Counselling for non-binary clients

Non-binary people are a group that are particularly vulnerable to having negative experiences of counselling. Non-binary people commonly have negative experiences of seeking help from services and may not assume that it is safe for them to be open and honest about their gender with their counsellor. It can be a very harmful experience to be misunderstood or rejected by a counsellor.

Non-binary people as a group experience high rates of mental health diagnosis, sexual abuse, poverty, discrimination and substance abuse; so are more likely to have a higher need for counselling.

For counsellors, if you are open to working with or already working with non-binary people, here is a list of reflective questions that can help make your practice more accessible and to minimise the risk of harm to your clients.

For non-binary clients, you may find it helpful to ask current or prospective counsellors some of these questions to see if they can meet your needs or to improve the service you receive from them.

  • Do you take responsibility for informing yourself on the language and culture of those identifying outside the gender binary?
  • Does your paperwork include options for non-binary titles, genders and pronouns? 
  • Have you reflected on your reasons for asking for a client’s gender?
  • Do your counselling rooms have gender neutral toilet facilities?
  • Is your counselling service in an area safe for gender non-conforming clients to access?
  • Do you assume your client’s gender or pronoun based on appearance?
  • Do you hold views that many non-binary people view as offensive (e.g. that being trans or gender non-conforming is dysfunctional, a trend, antifeminist, or that it is a symptom of immature development? That trans people should not have access to single gender spaces such as bathrooms or refuges?)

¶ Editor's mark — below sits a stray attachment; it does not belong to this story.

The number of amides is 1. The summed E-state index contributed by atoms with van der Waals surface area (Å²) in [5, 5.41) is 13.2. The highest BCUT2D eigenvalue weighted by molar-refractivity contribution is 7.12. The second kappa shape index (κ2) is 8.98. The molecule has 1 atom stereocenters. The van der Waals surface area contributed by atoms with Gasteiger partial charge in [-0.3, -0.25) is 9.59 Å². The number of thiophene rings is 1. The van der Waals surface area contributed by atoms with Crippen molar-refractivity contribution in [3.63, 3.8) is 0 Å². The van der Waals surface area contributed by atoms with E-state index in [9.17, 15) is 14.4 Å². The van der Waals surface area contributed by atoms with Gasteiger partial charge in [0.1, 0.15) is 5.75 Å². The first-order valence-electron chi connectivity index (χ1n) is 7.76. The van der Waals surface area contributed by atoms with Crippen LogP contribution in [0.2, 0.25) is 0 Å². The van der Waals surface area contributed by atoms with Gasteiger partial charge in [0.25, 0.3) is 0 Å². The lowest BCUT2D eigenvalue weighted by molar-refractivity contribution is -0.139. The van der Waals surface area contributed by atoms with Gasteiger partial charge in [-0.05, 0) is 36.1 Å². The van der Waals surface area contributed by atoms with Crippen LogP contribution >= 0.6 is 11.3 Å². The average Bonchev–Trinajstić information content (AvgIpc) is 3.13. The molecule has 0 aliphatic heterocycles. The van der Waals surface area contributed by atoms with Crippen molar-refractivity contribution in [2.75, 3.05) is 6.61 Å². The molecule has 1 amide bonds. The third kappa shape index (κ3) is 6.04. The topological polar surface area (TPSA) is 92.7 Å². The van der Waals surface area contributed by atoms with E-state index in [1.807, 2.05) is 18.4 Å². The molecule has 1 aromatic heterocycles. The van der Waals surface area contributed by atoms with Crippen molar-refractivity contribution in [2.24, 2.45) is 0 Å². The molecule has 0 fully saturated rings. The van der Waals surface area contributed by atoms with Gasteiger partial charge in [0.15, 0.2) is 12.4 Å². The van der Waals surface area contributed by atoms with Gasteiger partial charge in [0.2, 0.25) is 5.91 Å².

• Do you have non-binary people in your personal life? If not, what might be the reasons for this? How does only seeing non-binary people professionally affect your client work?
  • How would you feel about dating a non-binary person, or having a non-binary person as a family member? Would you have a preference for them to be cisgender?
  • What work have you done to explore your own transphobia?
  • What have you done to explore your own gender identity?
  • Are there any aspects of your own identity that break gender norms? How do you feel about these parts of yourself? How may this affect your client work?
  • Are you aware of cross cultural and intersectional issues that may affect your clients identity?
  • Are you informed about structural discrimination against non-binary people? How might this be reflected in the power dynamics of your counselling relationships? What are you doing to remedy this?

The views expressed in this article are those of the author. All articles published on Counselling Directory are reviewed by our editorial team.

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Manchester, Greater Manchester, M21
Written by May Jasmine Tomkinson
Manchester, Greater Manchester, M21

May Jasmine Tomkinson is a person centred counsellor with a PgDip in counselling and psychotherapy. They work with clients of all genders in their home town of Manchester and over Skype.

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